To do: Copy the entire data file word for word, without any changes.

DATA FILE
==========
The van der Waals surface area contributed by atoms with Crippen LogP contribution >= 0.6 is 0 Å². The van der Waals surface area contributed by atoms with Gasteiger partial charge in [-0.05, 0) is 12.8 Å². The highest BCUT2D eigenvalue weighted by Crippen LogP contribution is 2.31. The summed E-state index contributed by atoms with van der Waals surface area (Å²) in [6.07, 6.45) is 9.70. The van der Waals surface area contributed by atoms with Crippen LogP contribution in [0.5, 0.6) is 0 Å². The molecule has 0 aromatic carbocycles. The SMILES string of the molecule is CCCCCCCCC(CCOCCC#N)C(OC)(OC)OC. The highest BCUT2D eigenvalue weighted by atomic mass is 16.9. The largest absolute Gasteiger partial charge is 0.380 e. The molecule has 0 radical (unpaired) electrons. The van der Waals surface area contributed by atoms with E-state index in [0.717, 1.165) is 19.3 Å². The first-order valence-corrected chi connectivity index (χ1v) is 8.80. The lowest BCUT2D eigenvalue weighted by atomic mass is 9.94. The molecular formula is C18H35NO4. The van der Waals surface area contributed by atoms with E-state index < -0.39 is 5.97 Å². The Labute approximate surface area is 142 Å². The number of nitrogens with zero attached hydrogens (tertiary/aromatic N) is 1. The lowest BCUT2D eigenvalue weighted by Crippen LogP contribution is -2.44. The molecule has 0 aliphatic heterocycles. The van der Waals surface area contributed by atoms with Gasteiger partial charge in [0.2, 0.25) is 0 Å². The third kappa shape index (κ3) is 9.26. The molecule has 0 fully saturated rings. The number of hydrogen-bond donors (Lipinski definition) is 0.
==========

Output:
The van der Waals surface area contributed by atoms with Crippen LogP contribution >= 0.6 is 0 Å². The van der Waals surface area contributed by atoms with Gasteiger partial charge in [-0.05, 0) is 12.8 Å². The highest BCUT2D eigenvalue weighted by Crippen LogP contribution is 2.31. The summed E-state index contributed by atoms with van der Waals surface area (Å²) in [6.07, 6.45) is 9.70. The van der Waals surface area contributed by atoms with Crippen LogP contribution in [0.5, 0.6) is 0 Å². The molecule has 0 aromatic carbocycles. The SMILES string of the molecule is CCCCCCCCC(CCOCCC#N)C(OC)(OC)OC. The highest BCUT2D eigenvalue weighted by atomic mass is 16.9. The largest absolute Gasteiger partial charge is 0.380 e. The molecule has 0 radical (unpaired) electrons. The van der Waals surface area contributed by atoms with E-state index in [0.717, 1.165) is 19.3 Å². The first-order valence-corrected chi connectivity index (χ1v) is 8.80. The lowest BCUT2D eigenvalue weighted by atomic mass is 9.94. The molecular formula is C18H35NO4. The van der Waals surface area contributed by atoms with E-state index < -0.39 is 5.97 Å². The Labute approximate surface area is 142 Å². The number of nitrogens with zero attached hydrogens (tertiary/aromatic N) is 1. The lowest BCUT2D eigenvalue weighted by Crippen LogP contribution is -2.44. The molecule has 0 aliphatic heterocycles. The van der Waals surface area contributed by atoms with Gasteiger partial charge in [0.2, 0.25) is 0 Å². The third kappa shape index (κ3) is 9.26. The molecule has 0 fully saturated rings. The number of hydrogen-bond donors (Lipinski definition) is 0.